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I have the following question:

The heights of a random sample of $50$ college students showed a mean of $174.5$ centimeters and a standard deviation of $6.9$ centimeters.

Construct a $98%$ confidence interval for the mean height of all college students.

While learning about estimating the population mean using the sample mean I learned about $2$ cases:

$1.$ The population standard deviation $\sigma$ is known: we use the Z distribution (standard normal) to estimate it

$2.$ The population standard deviation $\sigma$ is unknown, we use the T-distribution, under the condition that around population is normally or approximately normally distributed

However, this question doesn't fall under either of these as $\sigma$ is unknown and we do have any info about the distribution of the population, the author solved it using the Z distribution and just took the population standard deviation to be $6.9$

My question: Is this a common practice to do (taking the sample sd to be the same as the population sd when we don't have it)? Are there any conditions to do this? Or did I just misunderstabdd something?

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  • $\begingroup$ If the contest of the question is to estimate the normal population mean $\mu$ using the mean of a random sample, then, regrettably, authors often get sloppy about saying that each new population is normal. This is especially true with human heights and with exam scores, which are often assumed to be normal. // So I have to say it is 'common' to assume normality without explicitly saying so. Shouldn't be true, but seems to be. $\endgroup$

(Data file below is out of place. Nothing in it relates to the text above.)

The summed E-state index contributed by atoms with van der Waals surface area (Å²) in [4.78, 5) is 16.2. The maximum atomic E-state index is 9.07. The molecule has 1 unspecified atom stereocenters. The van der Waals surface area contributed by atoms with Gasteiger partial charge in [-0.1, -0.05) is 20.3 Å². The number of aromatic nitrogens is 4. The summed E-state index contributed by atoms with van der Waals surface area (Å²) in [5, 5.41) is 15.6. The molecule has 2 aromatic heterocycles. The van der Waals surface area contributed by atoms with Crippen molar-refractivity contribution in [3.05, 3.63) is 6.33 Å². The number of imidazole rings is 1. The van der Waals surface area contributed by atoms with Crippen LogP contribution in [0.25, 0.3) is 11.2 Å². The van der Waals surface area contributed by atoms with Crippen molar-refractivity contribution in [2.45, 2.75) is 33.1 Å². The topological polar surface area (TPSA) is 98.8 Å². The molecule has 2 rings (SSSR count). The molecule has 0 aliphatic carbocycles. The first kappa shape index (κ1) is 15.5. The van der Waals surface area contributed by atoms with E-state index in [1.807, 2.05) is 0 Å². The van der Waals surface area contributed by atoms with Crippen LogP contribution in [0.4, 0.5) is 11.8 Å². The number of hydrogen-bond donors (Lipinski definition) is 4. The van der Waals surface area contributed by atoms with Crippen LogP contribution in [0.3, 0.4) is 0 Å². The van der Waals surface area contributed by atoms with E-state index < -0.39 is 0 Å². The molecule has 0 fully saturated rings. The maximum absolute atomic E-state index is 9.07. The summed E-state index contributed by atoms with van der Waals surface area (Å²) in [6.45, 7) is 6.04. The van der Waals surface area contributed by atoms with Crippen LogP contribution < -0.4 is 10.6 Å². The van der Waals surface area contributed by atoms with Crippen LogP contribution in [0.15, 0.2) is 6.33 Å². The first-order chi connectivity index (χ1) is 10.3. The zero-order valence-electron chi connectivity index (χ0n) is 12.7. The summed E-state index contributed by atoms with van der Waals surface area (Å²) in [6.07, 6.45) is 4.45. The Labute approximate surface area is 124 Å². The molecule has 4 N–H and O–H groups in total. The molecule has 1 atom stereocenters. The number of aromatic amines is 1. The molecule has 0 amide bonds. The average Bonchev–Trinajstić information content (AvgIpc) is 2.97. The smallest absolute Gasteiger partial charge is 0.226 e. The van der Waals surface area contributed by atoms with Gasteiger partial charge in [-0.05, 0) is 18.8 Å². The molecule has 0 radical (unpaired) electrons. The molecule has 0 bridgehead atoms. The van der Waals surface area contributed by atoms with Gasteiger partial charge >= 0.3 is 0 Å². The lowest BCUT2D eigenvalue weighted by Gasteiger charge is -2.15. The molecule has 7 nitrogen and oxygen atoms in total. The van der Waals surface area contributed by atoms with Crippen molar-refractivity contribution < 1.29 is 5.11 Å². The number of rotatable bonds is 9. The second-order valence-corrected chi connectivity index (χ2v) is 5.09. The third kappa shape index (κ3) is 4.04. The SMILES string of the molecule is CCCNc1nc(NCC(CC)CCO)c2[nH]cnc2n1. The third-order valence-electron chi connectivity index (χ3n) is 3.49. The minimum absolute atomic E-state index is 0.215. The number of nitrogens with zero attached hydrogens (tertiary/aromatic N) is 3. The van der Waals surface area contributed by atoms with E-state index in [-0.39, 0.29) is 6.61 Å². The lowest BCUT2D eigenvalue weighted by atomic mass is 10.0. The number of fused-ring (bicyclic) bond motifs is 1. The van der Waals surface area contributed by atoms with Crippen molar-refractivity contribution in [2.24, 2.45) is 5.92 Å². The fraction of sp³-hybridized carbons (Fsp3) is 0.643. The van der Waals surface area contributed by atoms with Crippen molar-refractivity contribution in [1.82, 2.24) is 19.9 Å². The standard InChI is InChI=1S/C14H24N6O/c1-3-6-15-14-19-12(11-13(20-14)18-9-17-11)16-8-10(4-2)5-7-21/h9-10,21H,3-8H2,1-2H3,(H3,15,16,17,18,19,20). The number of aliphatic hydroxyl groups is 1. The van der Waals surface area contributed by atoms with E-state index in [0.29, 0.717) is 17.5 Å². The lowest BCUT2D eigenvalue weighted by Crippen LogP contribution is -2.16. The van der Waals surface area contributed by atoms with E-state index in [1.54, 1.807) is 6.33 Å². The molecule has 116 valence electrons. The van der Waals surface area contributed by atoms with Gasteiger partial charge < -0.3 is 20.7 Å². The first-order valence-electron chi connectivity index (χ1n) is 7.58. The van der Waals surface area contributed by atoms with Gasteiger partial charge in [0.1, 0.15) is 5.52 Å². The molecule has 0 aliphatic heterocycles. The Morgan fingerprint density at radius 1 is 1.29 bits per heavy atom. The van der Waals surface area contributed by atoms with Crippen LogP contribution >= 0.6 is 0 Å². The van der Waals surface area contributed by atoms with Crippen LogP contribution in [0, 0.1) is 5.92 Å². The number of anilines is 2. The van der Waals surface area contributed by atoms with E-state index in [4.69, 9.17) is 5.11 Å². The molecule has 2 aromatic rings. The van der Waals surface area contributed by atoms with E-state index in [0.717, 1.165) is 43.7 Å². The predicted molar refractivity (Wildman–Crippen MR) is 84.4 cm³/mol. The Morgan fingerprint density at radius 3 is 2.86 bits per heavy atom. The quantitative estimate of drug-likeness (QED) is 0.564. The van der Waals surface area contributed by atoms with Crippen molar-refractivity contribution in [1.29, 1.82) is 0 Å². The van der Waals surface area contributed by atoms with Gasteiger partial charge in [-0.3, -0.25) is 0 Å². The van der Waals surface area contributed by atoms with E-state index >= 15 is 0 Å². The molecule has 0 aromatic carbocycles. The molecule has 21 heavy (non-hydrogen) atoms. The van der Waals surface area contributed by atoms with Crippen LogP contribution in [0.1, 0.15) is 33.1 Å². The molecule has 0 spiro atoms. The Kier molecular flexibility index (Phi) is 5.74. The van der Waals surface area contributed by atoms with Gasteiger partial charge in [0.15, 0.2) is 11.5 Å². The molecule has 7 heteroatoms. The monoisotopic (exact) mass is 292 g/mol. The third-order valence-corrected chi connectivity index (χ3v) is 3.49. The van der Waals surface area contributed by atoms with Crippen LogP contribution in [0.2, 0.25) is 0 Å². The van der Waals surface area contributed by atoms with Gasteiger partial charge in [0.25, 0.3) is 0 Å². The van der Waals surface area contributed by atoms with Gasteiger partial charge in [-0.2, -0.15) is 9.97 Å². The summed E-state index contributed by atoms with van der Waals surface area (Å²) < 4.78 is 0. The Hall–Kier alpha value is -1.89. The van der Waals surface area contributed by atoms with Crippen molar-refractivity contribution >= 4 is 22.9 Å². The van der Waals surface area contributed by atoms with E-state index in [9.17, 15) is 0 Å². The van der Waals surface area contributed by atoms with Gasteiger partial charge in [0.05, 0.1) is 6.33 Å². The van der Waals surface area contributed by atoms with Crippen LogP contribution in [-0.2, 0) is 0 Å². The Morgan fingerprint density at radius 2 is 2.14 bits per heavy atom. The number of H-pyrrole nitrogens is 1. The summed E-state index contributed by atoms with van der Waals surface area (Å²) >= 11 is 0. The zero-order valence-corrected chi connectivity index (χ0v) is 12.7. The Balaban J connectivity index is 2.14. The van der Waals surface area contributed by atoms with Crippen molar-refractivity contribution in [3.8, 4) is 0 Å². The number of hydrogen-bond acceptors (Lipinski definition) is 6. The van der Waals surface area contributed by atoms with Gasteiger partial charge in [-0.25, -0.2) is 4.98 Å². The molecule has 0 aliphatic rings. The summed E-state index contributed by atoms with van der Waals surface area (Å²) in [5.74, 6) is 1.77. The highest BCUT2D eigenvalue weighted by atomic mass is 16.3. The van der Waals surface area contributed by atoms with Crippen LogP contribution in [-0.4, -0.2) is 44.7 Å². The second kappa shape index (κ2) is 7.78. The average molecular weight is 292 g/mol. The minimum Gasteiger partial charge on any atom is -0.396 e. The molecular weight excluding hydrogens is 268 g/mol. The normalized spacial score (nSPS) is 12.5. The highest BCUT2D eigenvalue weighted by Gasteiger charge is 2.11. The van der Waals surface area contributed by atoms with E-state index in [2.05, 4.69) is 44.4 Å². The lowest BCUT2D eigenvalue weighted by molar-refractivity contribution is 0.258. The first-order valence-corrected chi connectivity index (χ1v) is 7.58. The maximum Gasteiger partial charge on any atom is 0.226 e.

– BruceET
    May 19 at 13:34
  • $\begingroup$ Thank you for your input! $\endgroup$
    – Sergio
    May 19 at 14:09
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According to CLT $$ \sqrt{n}(\bar{X}_n - \mu)\xrightarrow{D} N(0,\sigma^2), $$ for $n\to \infty$. The conditions for this to hold are that $X_1, ..., X_n$ are iid with finite variance (no normality is required). For $n=50$, you can use it as approximation, i.e., $\bar{X}_{50}$ is approximately $N(0, \sigma^2/50)$. As you don't know $\sigma ^2$, you can replace it with its estimator. The $t$ distribution pops up naturally where $X_i$s are normal, then $\bar{X}_n$ is exactly normal for every $n$, and the estimator of $\sigma^2$ is exactly $\chi^2$ up to a constant, hence the ratio between $\bar{X}_n$ and its standard deviation is - by definition - distributed $t$ with $n-1$ degrees of freedom. However, once you use the normal approximation, the ratio between $\bar{X}_n$ and $\hat{\sigma}/\sqrt{n}$ is no longer $t$, but approximately normal for every finite $n$.

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